Global warming is not always accepted as a foregone scientific conclusion. It still sparks political debate in some circles.
However just this month, scientists at Hawaii’s Mauna Loa observatory announced the Earth’s arrival at a serious climatological milestone. The average daily concentration of carbon dioxide in the atmosphere has surpassed 400 parts per million. That’s the highest concentration on record of the greenhouse gas – widely considered to be the most significant contributor to climate change.
And as Ira Flatow, the host of Science Friday, explains to WHQR’s Rachel Lewis Hilburn, this is not just a milestone. It’s a tipping point.
RLH: You moderated a discussion about nuclear power in America.
RLH: But this was back in 2009.
RLH: What’s happened since then? Is there a nuclear renaissance going on? Could there be?
IF: There could be. It takes a long time to get a nuclear power plant up and running and built. It takes over eight years to get them built. There are a lot of environmentalists who say, look, this is our best option. We have to do the Faustian bargain. There’ll be nuclear waste. There’ll be a possibility that it leaks out to terrorists. But what’s the other option, you know? We’ve now passed over a tipping point in the environment where there’s nothing we can do that would stop us from continuing to warm up.
RLH: Is there another milestone or is this it?
IF: No, there’ll be other milestones. But this is, you know… if we stopped emitting carbon today, the oceans are still going to get warmer. They’re still going to acidify. The climate’s still going to change because we still have this other – stuff is still going to stay in the atmosphere for a while.
I think we’re in a paradigm shift. It’s even hard for people who don’t believe in global warming to look at the evidence. There’s an old legal phrase: res ipsa loquitur -- the object speaks for itself. And the Earth is speaking for itself now. It’s saying look at the intensity of these storms. The heat in the atmosphere helps create that intensity. And it’s hard to deny that now.
RLH: In the state of North Carolina, science tends to get politicized.
RLH: Yes. [laughter] We’re negotiating about…
IF: No kidding!
RLH: Does sea level rise exist?
RLH: Yes. So you’ve been following that.
IF: Yes, I have. I have. Yes.
RLH: How does that happen?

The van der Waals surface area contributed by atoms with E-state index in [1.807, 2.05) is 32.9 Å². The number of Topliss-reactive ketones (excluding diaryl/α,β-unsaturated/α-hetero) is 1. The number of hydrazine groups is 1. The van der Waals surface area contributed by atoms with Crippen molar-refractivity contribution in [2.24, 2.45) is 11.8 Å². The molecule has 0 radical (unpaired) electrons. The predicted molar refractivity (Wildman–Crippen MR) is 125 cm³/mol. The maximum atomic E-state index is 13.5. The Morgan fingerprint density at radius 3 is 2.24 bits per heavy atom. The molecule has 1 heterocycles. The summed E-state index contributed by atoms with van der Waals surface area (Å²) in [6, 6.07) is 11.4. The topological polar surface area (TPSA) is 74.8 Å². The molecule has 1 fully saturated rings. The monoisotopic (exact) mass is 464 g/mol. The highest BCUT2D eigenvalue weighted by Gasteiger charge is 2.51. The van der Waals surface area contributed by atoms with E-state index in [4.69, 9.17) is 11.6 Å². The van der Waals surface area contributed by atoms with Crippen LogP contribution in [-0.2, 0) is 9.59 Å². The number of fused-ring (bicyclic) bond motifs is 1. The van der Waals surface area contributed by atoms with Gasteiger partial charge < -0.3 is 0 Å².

IF: You know, I’ve been trying to figure out when, exactly, was the moment when science – the whole climate thing – got politicized. And I recall being in Washington. I worked at NPR in Washington back in the 70s. And I remember when Jimmy Carter put solar panels on the White House. We had just come out of the Arab oil embargo. The President was into alternative energies and saving energy. And he said as an example to the country we’re going to put solar panels on the White House. And people were very happy to see that. And then when Ronald Reagan came in and he wanted to change direction, one of the things he did was take the solar panels off the White House. That’s my own little bias, but I think at that moment was created the politicization of the environmental movement.
RLH: Are you ever worried about taking a position on an issue and finding yourself in a political situation instead of a scientific discussion?
IF: Yes. I try not to get into a political situation. The closest I come to this… and if people want to, we will have a discussion. We’ll talk about the environment. I’m not a politician.
People will say to me, ‘What can we do? What do we do to change it?’ And I’ll say to them, ‘Look, depending on how you feel on either side of the issue, you have the right to vote.’
Because some of these people in office have no idea how science works.
I had an interesting discussion with Jane Lubchenco, who is the outgoing head of NOAA.
And I said to her, ‘You were a scientist for so many years. You’re still a scientist. Now you were brought into the White House – into the Administration. What was the most challenging part?’
And she said to me, ‘I’ll tell you one story. I was up on Capitol Hill. You know, NOAA controls the weather satellites and they die. We need to have new weather satellites. They wear out. And I was talking to a Congressman on the committee that would appropriate money for us. And I said we need appropriations for a new weather satellite.
And he looked at me and said ‘a new weather satellite?’ He said, ‘Why should I give you money for new weather satellites? I can get all the information I need from the Weather Channel.’
You can’t make this… you can’t make this stuff up…
Click on the links below for extended excerpts of the discussion with Ira Flatow.
Check out the full slideshow and video of Ira's recent visit to Wilmington for WHQR's Fundraiser.